The National Archives of Scotland (NAS) is pleased to announce
the second 'Famous Scot' in our exhibition series: Sir James
Black's family history is the subject of a free exhibition
in the ScotlandsPeople Centre from 30 March until 22 May 2009.
Sir James Black is one of the outstanding medical scientists of
the modern era. He is renowned as the developer of beta-blockers,
of treatment for ulcers, and of other important therapeutic drugs
in everyday use around the world.
The exhibition traces James Black's roots and looks back to
his father's ancestors in the Lanarkshire pits and his mother's
family, who came from the banks of scenic Loch Tay.
James Black's family were coalminers for at least five generations
- his father was working at the coal face, aged just thirteen. Coalmining
and the mining communities will be a major feature of the exhibition.
The exhibition also uses the story of Sir Jame's mother's ancestors
to highlight life in rural Highland communities at the turn of the
19th century, where small farmers, often Gaelic speakers, struggled
to retain their tenancies in the face of a drive for agricultural
Kirk session record of the parish of
Balquhidder, written by John Reid, session clerk, who would become
Sir James Black's great-great grandfather. Like many other Scottish
dominies, he earned extra income by combining the post of session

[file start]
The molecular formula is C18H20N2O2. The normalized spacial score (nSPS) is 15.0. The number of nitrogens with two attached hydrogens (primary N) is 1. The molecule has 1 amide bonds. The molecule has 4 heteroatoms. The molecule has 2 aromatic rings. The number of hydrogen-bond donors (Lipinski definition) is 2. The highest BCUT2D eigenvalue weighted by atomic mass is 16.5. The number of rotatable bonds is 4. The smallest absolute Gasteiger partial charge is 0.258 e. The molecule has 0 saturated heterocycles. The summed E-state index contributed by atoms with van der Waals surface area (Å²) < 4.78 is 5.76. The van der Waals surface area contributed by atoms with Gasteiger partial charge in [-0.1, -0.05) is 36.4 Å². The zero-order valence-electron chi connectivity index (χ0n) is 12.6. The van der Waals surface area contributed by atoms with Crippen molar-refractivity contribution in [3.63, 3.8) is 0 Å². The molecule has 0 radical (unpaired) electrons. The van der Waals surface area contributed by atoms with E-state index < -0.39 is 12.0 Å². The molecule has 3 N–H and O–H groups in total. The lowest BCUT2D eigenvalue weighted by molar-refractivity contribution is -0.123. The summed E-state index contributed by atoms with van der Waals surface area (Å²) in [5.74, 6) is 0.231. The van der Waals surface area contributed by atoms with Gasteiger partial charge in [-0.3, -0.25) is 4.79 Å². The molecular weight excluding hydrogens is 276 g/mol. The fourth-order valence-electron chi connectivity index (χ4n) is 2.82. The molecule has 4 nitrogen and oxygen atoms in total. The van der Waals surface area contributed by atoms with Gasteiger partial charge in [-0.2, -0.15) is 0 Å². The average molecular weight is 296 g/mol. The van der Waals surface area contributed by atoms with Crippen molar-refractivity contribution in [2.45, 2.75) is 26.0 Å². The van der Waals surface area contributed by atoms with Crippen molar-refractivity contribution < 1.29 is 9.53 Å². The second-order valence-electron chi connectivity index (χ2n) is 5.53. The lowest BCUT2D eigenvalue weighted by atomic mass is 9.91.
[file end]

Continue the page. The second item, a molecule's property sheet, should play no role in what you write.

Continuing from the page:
clerk with his main duties as parish schoolmaster (General Register
Office for Scotland ref. OPR 331/3 37v 39r).
A transcript of the above record can be downloaded
(GROS ref. OPR 331/3 37v-39r Acrobat PDF - 183KB, opens in new
This section of Famous Scots opens to the public
in the ScotlandsPeople Centre, on Monday 30 March and will run until
Friday 22 May.
In the months that follow, staff in the General Register Office
for Scotland (GROS) and the National Archives of Scotland (NAS)
will be delving into the ancestry of four further celebrities, and
the rolling exhibition will show visitors how easy it is to trace
their own Scottish family history.
Visitors to the exhibition can enjoy the extraordinary venue in
the heart of New Register House, surrounded by over half a million
hand-written registers going back more than 400 years - a sight
to inspire people to use the resources of the ScotlandsPeople Centre
and the NAS.
For more information about the Famous Scots exhibition please visit
the ScotlandsPeople hub website. The link can be found under 'Other
websites' on the left-hand side of this page.